- looks stylish, and if done correctly, can make your website really stand out
Examples of custom image collages/mosaics on website homepages:
* Be mindful of how collages look on mobile devices. If your collage is just a single static image done in Photoshop, it might not look good shrunk down to mobile screen sizes. Consider showing an alternate simplified collage on mobile and only serving the large one on desktop and tablet.
If you really must have a slideshow, make it as user-friendly as possible
How good (or bad) slideshows are for user-experience depends on how it’s designed and built.
Here are a few distinct pointers for improving your homepage slideshow:
1. Too many slideshow images are never good. Nobody is expected to sit through 50 images or more in a slideshow these days. It just means you were lazy with your image selection/editing.
2. If the slideshow is a splash/intro page (blocking the site navigation), then it’s “user experience hell”, yes. Anything blocking the user from reaching the main navigation and homepage content is bad.
Sure, such a splash page is visually impressive to parts of your audience but really annoying for the rest.
3. Slideshows with no left/right arrows are bad. You’re forcing visitors to wait for images to change; you’re taking control away from them. I don’t think they’ll reward you with their patience.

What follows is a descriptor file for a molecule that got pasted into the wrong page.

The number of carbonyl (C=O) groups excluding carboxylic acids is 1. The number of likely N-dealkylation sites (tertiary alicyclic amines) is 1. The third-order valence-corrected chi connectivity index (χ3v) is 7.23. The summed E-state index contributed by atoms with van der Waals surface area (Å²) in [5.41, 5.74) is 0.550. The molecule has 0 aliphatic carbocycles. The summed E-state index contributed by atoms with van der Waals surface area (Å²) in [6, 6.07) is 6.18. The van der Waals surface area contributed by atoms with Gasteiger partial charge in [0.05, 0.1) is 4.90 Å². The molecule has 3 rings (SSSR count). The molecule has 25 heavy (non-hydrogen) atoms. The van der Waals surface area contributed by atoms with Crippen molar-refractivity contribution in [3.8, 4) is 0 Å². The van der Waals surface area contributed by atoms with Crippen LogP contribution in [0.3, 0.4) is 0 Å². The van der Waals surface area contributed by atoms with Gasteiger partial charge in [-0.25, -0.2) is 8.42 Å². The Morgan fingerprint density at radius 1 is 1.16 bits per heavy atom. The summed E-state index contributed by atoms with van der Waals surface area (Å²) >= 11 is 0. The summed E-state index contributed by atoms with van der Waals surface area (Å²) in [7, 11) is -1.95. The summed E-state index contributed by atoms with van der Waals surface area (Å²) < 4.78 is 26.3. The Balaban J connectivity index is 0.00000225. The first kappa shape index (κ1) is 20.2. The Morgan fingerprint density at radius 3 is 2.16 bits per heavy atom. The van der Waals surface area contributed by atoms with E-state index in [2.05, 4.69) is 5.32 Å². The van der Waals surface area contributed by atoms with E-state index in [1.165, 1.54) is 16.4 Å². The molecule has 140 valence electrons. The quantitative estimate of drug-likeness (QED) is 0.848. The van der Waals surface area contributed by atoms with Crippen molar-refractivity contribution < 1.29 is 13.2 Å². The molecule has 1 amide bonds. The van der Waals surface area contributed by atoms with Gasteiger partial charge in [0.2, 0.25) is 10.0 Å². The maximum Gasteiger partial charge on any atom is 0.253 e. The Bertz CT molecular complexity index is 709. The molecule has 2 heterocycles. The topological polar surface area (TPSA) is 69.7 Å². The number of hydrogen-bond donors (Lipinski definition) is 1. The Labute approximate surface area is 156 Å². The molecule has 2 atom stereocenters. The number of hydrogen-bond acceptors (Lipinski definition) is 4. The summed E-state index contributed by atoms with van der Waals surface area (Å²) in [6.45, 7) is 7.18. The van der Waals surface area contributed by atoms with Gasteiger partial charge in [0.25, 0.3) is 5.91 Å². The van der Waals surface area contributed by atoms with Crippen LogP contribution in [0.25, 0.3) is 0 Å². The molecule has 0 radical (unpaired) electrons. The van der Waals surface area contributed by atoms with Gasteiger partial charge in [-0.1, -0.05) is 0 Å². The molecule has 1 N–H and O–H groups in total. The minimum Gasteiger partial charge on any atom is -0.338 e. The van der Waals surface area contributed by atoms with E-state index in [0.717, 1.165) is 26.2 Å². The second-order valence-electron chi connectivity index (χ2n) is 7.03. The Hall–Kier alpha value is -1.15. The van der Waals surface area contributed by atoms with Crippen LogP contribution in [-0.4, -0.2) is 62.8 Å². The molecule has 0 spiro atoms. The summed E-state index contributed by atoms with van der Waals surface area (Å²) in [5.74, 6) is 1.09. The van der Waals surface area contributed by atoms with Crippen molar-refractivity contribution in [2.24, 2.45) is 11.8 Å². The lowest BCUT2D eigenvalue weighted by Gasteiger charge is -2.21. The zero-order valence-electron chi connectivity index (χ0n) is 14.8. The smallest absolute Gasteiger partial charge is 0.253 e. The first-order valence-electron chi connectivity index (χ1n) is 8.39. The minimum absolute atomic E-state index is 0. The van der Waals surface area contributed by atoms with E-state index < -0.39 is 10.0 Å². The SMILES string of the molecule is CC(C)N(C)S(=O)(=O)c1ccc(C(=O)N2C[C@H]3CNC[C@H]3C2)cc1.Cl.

4. Keyboard navigation is a nice feature. As a user, I sometimes love switching a page to full-screen and using keyboard arrows to navigate a slideshow.
5. Thumbnails can help. Some users like to have the option of jumping from one image to another, and providing thumbnails is great for that. Full-screen homepage slideshows are usually exempted from this, though.
6. For portfolio sites (where the goal itself is to showcase your best work), full-width (or full-screen) slideshows work well, they can really impress your audience. But make sure the website’s main menu is still accessible. Otherwise, it becomes a hindrance.
7. The slideshow needs to pre-load images in the background, so transitions work fast. Even if you have a small selection of images in the slideshow, users should not see a loading animation for each one. (Some older websites still need to wait to load all images before starting the actual slideshow, which is obviously a bad thing).